Active investment management involves adjusting your portfolio allocation according to trends in the market. Ron Rough, CFA, FSA’s Director of Portfolio Management, explains the difference between active and passive investment management, and why FSA has chosen active management for the past 35 years.
Welcome to Technical Tuesdays, this is your host Ron Rough, and today’s question is: Why does FSA use Active Management?
There are two broad investment choices we have in managing client money. One is a passive or strategic approach, the other is an active or tactical approach. Both, over the long run, either strategy can work for clients, but there are differences, so let’s take a look at those differences.
Passive Investment Management
What you’ll notice here, the big characteristic of strategic or passive portfolio is the diversification. This portfolio would be held like this over the long run with very few changes to the portfolios. They would be rebalanced from time to time, but there wouldn’t be major shifts in the portfolio.
The logic behind or the theory behind a more of a passive portfolio is that you hold this portfolio over the long run. Each client determines the risk and return characteristics that’s important to him or her and then this portfolio would represent that best trade-off.
Active Investment Management
Now if we looked at a tactical portfolio at any point in time, it may look very similar. In this case, the portfolio looks very similar. However, the difference is over time as the market environment changes, the portfolio will change.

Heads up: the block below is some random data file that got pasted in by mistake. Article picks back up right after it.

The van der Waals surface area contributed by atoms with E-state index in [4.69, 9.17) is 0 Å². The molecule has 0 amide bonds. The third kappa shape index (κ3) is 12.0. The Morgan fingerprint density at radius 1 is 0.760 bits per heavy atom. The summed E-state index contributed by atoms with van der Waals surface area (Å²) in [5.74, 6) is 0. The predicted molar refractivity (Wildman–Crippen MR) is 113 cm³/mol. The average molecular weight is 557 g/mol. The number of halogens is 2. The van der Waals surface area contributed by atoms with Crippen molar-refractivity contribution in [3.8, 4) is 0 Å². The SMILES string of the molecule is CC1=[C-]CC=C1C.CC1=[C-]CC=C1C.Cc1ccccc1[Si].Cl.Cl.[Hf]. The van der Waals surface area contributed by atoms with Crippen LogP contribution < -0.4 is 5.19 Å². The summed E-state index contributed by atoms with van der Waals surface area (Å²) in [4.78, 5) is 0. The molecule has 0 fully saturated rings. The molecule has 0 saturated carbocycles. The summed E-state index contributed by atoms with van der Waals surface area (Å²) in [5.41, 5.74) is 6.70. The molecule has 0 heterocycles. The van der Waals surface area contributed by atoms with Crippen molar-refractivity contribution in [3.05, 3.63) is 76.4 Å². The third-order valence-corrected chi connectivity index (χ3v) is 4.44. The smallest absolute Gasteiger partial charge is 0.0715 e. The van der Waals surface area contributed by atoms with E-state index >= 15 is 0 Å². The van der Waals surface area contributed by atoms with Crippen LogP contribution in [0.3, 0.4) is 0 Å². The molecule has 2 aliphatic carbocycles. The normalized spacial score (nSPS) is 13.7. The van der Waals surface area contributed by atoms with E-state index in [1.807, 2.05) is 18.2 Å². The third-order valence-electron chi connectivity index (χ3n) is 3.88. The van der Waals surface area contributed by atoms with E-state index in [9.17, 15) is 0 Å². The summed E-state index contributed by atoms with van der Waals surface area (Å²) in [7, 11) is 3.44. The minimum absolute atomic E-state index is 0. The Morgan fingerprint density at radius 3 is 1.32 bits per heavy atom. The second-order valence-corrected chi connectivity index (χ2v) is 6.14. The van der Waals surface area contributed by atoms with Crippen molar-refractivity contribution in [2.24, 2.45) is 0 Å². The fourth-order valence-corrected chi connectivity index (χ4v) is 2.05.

In this particular example, the money market allocation grew considerably as stocks were sold out of the portfolio and even some of the bonds were sold. And this happens as a result of a change in the market environment.
So for an active portfolio, the portfolio changes as the market environment changes. One of the characteristics of an active approach is in a difficult market in a bear market, those portfolios have the potential to outperform a strategic portfolio, because the manager can be taking equities out of the portfolio and going to the money market.
Typically, more risk-averse clients are drawn to an active portfolio as well as older investors, clients who
have built up a sizable portfolio and are more concerned about protecting their portfolio rather than how much it grows.
Why does FSA use Active Investment Management?
It really goes back to our founding over 35 years ago. We found that clients, once their portfolios had fallen around 10%, they started to get nervous, anxious about their losses. And so the approach that we developed was really about how to protect client assets during any difficult market. It’s not the only approach, but it’s the approach that our clients felt they needed to help them sleep at night.
If you have any questions or comments, please call or email us.
This is Technical Tuesday, and I’m Ron Rough. Thank you for watching!
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